The Basics of TIG and MIG Welding

TIG and MIG welding custom sheet metal fabrication prototypesTIG and MIG welding are two of the most common arc welding processes. But what exactly do these abbreviations mean?

To better understand the two terms, let’s start by defining what arc welding is.

Arc welding is one of the several fusion methods for joining metals. Usually, two metals are brought together and intense heat applied at the point where they join causing metal at this joint to melt and intermix either directly or with an intermediate filler metal. As the joint cools, it solidifies creating a metallurgical bond. These bonds, having been created by mixing the two metals, will potentially have the same strength properties of the parent metals. Arc welding is therefore different from non-fusion processes such as soldering and brazing in which the physical and mechanical properties of bonds formed at joints don’t duplicate the properties of the parent metals.

Tungsten Inert Gas (TIG) welding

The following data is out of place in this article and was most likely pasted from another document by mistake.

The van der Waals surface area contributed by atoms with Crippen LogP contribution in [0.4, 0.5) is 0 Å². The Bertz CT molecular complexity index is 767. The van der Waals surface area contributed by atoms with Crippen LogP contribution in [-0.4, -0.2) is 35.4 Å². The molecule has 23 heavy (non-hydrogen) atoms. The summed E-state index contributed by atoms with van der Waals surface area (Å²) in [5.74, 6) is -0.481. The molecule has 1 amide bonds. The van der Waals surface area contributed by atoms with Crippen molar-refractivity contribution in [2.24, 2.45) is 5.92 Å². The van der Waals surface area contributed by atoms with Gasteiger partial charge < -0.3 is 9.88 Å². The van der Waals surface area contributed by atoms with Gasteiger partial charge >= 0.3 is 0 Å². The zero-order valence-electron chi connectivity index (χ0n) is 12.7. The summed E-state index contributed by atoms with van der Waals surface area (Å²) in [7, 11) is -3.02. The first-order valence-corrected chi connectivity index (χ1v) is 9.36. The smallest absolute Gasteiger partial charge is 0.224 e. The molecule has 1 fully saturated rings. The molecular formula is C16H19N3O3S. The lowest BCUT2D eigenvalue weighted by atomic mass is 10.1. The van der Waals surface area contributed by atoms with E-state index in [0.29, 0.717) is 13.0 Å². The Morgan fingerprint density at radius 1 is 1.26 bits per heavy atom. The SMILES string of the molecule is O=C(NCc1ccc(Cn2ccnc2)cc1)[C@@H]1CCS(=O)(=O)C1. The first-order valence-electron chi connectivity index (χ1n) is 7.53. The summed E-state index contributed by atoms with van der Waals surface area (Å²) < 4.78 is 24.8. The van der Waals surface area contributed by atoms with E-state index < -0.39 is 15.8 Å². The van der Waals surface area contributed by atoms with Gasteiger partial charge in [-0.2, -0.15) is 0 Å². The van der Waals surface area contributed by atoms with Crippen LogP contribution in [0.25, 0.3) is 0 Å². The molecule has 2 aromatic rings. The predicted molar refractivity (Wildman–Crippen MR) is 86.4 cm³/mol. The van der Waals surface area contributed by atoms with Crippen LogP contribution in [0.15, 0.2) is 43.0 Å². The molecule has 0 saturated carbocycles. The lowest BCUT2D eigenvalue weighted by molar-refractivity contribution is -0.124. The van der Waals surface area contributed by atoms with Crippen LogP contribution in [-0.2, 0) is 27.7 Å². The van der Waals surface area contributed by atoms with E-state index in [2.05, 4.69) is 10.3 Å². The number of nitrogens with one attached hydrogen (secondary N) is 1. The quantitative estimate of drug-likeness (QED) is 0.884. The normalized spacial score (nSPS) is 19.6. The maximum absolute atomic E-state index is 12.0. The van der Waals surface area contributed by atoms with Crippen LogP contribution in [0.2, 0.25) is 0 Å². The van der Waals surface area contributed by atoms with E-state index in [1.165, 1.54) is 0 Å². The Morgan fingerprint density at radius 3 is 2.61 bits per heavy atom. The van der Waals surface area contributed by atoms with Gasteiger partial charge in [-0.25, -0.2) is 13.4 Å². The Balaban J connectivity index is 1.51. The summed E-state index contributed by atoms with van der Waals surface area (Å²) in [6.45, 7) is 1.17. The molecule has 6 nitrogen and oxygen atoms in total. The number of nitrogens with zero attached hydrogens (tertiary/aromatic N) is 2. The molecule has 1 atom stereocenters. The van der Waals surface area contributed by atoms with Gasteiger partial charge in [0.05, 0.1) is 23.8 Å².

Tungsten Inert Gas welding also commonly known as Gas Tungsten Arc Welding (GTAW) uses a non-consumable tungsten or alloy of tungsten as the electrode. A filler metal may or may not be used.

Tungsten is used because among pure metals it has the highest melting point (3,422°C). The name TIG actually comes from the tungsten electrode and the inert gas (usually argon or helium) surrounding this tungsten. TIG welding is predominantly used in magnesium, stainless steel, copper, and titanium and can also be used for two dissimilar metals. It is also handy for tricky welds such as S-Curves or when welding around things.

When performed by skilled operators, TIG welding can produce some of the highest quality welds. This is partly because of the greater control afforded to the operator. All material used in the process must also be very clean and free of oil, moisture, and dirt. The level of heat applied must be high enough for greater penetration and thus stronger welds. Continue Reading The Basics of TIG and MIG Welding